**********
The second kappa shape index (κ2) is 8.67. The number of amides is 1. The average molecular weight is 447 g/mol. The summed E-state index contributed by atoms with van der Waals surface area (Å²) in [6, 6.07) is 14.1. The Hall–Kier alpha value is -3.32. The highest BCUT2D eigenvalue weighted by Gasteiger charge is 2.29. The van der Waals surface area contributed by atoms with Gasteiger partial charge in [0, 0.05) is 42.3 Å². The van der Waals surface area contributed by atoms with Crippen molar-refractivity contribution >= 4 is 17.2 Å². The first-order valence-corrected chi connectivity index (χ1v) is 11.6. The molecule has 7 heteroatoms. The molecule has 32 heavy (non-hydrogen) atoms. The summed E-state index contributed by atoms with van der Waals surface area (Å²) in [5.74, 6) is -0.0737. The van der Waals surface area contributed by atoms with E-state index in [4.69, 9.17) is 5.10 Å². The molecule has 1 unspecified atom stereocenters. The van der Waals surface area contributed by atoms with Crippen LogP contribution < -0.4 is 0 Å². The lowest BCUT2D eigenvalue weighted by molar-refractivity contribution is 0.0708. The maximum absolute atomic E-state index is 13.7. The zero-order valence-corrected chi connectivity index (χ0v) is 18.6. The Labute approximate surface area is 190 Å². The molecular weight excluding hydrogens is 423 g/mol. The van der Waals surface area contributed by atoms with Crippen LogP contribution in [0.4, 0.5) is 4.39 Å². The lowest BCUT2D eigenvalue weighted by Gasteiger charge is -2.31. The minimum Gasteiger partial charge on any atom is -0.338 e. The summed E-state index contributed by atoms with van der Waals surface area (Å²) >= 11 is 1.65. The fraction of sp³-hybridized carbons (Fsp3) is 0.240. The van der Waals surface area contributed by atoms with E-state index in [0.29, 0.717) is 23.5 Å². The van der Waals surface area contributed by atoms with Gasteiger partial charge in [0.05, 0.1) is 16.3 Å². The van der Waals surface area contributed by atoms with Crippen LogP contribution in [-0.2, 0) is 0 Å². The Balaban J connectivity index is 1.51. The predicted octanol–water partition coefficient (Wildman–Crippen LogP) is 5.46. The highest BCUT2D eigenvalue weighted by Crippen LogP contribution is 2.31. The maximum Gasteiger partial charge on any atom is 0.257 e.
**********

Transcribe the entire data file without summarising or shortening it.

The second kappa shape index (κ2) is 8.67. The number of amides is 1. The average molecular weight is 447 g/mol. The summed E-state index contributed by atoms with van der Waals surface area (Å²) in [6, 6.07) is 14.1. The Hall–Kier alpha value is -3.32. The highest BCUT2D eigenvalue weighted by Gasteiger charge is 2.29. The van der Waals surface area contributed by atoms with Gasteiger partial charge in [0, 0.05) is 42.3 Å². The van der Waals surface area contributed by atoms with Crippen molar-refractivity contribution >= 4 is 17.2 Å². The first-order valence-corrected chi connectivity index (χ1v) is 11.6. The molecule has 7 heteroatoms. The molecule has 32 heavy (non-hydrogen) atoms. The summed E-state index contributed by atoms with van der Waals surface area (Å²) in [5.74, 6) is -0.0737. The van der Waals surface area contributed by atoms with E-state index in [4.69, 9.17) is 5.10 Å². The molecule has 1 unspecified atom stereocenters. The van der Waals surface area contributed by atoms with Crippen LogP contribution < -0.4 is 0 Å². The lowest BCUT2D eigenvalue weighted by molar-refractivity contribution is 0.0708. The maximum absolute atomic E-state index is 13.7. The zero-order valence-corrected chi connectivity index (χ0v) is 18.6. The Labute approximate surface area is 190 Å². The molecular weight excluding hydrogens is 423 g/mol. The van der Waals surface area contributed by atoms with Crippen LogP contribution in [0.4, 0.5) is 4.39 Å². The lowest BCUT2D eigenvalue weighted by Gasteiger charge is -2.31. The minimum Gasteiger partial charge on any atom is -0.338 e. The summed E-state index contributed by atoms with van der Waals surface area (Å²) >= 11 is 1.65. The fraction of sp³-hybridized carbons (Fsp3) is 0.240. The van der Waals surface area contributed by atoms with E-state index in [0.29, 0.717) is 23.5 Å². The van der Waals surface area contributed by atoms with Gasteiger partial charge in [0.05, 0.1) is 16.3 Å². The van der Waals surface area contributed by atoms with Crippen LogP contribution in [-0.2, 0) is 0 Å². The Balaban J connectivity index is 1.51. The predicted octanol–water partition coefficient (Wildman–Crippen LogP) is 5.46. The highest BCUT2D eigenvalue weighted by Crippen LogP contribution is 2.31. The maximum Gasteiger partial charge on any atom is 0.257 e.